Several House Democrats are seeking to halt new coal, oil and gas lease sales for a year to force federal agencies to create a plan to achieve net-zero greenhouse gas emissions from public lands and waters by 2040.
The American Public Lands and Waters Climate Solution Act was released Dec. 17 by Democrats, including House Committee on Natural Resources Chairman Raul Grijalva, D-Ariz. The proposed legislation seeks to significantly reduce emissions from public lands, where the government leases tracts to oil, gas and coal producers. Fossil fuels from federal lands contributed about 23% of total U.S. carbon emissions in 2014, Grijalva said during a press conference, referencing a 2018 U.S. Geological Survey report.
The bill directs the U.S. Department of the Interior and U.S. Forest Service to halt all new fossil fuel leases for a year, requiring the agencies to develop a plan to reach the 2040 goal. If passed, the legislation would require those agencies to meet pollution reduction targets and publish related plans every four years. The government would have to cut net emissions by at least 35% by 2025, 60% by 2030 and 80% by 2035, according to the bill. If the targets are not met, new fossil fuel leases and permits would be prohibited until emissions reach the compliant levels, according to a fact sheet about the bill.
It would also increase the minimum royalty rate for onshore coal, oil and gas from 12.5% to nearly 18.8% and would set new fees on oil and gas leases. These funds would funnel into the newly established Federal Energy Transition Economic Development Assistance Fund to restore land affected by fossil fuel extraction. The fund would also help transition local communities that depend on fossil fuel industries, and it would guarantee pensions, retirement security and wage support for displaced workers until they find other employment or retire.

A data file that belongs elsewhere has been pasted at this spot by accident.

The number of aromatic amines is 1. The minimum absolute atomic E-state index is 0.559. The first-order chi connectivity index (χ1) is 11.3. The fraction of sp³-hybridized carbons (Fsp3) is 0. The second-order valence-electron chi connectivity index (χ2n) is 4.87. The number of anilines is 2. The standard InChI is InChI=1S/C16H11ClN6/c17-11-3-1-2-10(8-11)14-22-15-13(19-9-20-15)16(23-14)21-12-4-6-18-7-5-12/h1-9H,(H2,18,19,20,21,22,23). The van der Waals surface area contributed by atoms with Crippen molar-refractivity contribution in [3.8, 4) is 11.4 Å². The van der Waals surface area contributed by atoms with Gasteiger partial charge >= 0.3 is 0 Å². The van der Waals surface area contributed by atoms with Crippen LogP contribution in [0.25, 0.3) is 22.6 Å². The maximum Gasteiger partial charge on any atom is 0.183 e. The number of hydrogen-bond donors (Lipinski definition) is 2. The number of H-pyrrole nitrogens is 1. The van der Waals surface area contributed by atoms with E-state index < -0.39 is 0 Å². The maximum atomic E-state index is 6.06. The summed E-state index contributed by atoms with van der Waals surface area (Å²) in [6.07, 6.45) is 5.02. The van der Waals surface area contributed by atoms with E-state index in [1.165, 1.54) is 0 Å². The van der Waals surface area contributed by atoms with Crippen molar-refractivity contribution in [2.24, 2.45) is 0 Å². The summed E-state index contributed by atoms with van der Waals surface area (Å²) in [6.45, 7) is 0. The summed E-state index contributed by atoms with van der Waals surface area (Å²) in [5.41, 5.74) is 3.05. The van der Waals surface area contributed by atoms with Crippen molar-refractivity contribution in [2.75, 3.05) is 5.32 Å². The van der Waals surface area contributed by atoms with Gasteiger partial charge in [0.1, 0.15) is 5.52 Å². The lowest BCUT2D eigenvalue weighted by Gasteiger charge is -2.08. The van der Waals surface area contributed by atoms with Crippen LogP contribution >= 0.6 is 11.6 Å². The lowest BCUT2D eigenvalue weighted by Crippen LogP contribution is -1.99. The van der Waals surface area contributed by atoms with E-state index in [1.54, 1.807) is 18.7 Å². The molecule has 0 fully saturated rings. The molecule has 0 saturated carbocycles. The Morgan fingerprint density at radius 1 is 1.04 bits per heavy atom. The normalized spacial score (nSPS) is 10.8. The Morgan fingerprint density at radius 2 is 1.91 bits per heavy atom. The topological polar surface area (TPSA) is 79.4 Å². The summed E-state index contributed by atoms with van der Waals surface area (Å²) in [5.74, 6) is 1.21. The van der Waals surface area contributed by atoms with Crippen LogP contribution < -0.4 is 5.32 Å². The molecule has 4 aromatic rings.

The proposal would encourage more renewable energy development on public lands and improved land management techniques so the acres absorb more carbon, according to a news release.
"We need to ramp down existing fossil fuel production," Grijalva said during the press conference. "The Trump administration is handing out drilling and coal mining leases like candy."
Conor Bernstein, spokesperson for the National Mining Association, called the bill the most recent example of the "keep-it-in-the ground movement's obsession with imposing regressive costs" on consumers while hurting U.S. energy security.
"Innovation remains the key to effective, affordable and replicable emissions reductions," Bernstein said in a statement. "We need technologies that help reduce emissions from the fuels the world uses and will continue to use, not irresponsible plans to unilaterally lock up our own vast resources."
Frank Macchiarola, senior vice president of policy with the American Petroleum Institute, said the proposal is the wrong approach to addressing climate change.
"U.S. leaders should empower U.S. energy leadership, but restrictive energy policies like a ban on leasing or safe and reliable hydraulic fracturing would threaten America's energy security, household budgets, surrender control of America's energy future, and retreat from America's energy leadership," Macchiarola said. "Our industry invests billions in low- and no-carbon technologies, cleaner fuels, and driving emissions to their lowest level in a generation, all while delivering the energy that American families rely on every day."